Undoolya Wattle or Sickle-leaf Wattle (Acacia undoolyana)
A Desert Ranges Wattle in Trouble
Wattles are one of the most successful plant groups in Australia, with over 900 species found the length and breadth of the continent. One of the rare ones is Acacia undoolyana, commonly known as Undoolya Wattle. This small tree or shrub has sickle shaped leaves, a distinctive silvery sheen to the foliage and dark, rough bark. The Undoolya Wattle usually grows to about six metres tall, but occasionally reaches over 12 metres.
Undoolya Wattle is endemic to the Northern Territory and is restricted to an area 30 km by 15 km in East MacDonnell Ranges near Alice Springs. It only grows on sandstone and quartzite hills, and occurs mostly on steep, south facing slopes and gullies.
Unfavourable fire regimes are the major threat to the remaining populations of Undoolya Wattle. Frequent hot wildfires can progressively deplete the species in an area especially if young plants are killed before they are old enough to produce seed.
A recovery team of representatives from community groups and agencies concerned with the fate of this species was established for Undoolya Wattle in 1997 and a recovery plan has been prepared. The recovery plan recommends that suitable firebreaks should be maintained around the remaining populations to protect them from wildfires and enable the eventual expansion of the species into suitable adjacent habitat.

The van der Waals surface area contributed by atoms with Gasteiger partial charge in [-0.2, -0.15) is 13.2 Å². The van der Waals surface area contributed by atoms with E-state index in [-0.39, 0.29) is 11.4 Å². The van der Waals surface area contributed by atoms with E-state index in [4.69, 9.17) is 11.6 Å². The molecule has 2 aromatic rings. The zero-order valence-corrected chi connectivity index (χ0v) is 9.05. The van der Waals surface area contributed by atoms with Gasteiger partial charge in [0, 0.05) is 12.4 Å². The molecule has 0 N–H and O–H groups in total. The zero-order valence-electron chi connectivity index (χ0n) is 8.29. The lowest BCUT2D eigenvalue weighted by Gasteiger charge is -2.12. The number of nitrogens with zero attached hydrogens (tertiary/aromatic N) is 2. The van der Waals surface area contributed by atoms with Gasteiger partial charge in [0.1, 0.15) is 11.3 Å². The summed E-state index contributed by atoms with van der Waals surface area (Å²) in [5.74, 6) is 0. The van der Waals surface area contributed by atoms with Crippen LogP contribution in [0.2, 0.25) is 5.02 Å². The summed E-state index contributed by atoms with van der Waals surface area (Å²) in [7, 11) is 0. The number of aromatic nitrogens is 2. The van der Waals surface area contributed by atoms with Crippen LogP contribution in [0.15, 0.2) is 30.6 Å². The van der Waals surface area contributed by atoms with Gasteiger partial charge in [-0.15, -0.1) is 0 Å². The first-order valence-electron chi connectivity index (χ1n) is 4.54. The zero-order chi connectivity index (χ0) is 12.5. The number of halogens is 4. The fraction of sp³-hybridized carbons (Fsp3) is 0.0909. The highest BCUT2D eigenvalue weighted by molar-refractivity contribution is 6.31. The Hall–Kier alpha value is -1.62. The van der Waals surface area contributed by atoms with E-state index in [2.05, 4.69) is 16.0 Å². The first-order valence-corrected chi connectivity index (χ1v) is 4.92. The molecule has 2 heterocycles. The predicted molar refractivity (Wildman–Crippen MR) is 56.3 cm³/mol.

Other conservation measures include:
- comprehensive mapping of the remaining populations of Undoolya Wattle;and
- monitoring existing populations to ensure that the management program is effective.
You can help this and other nationally threatened species by:
- protecting remnant bush in your community or on your land to help provide habitat for all our native species, including threatened species;
- supporting local efforts to conserve threatened species in your area by joining a local organisation such as a Landcare or catchment group, field naturalist or a 'friends' group or by volunteering for conservation projects with the Threatened Species Network, Greening Australia or Australian Trust for Conservation Volunteers;
- participating in special events, information nights, tree planting days and weed eradication programs.
To find out more about saving your state's threatened species check out the Threatened Species Network website.
You can also find out more information about Australia's threatened species by calling the Department's Community Information Unit on free call 1800 803 772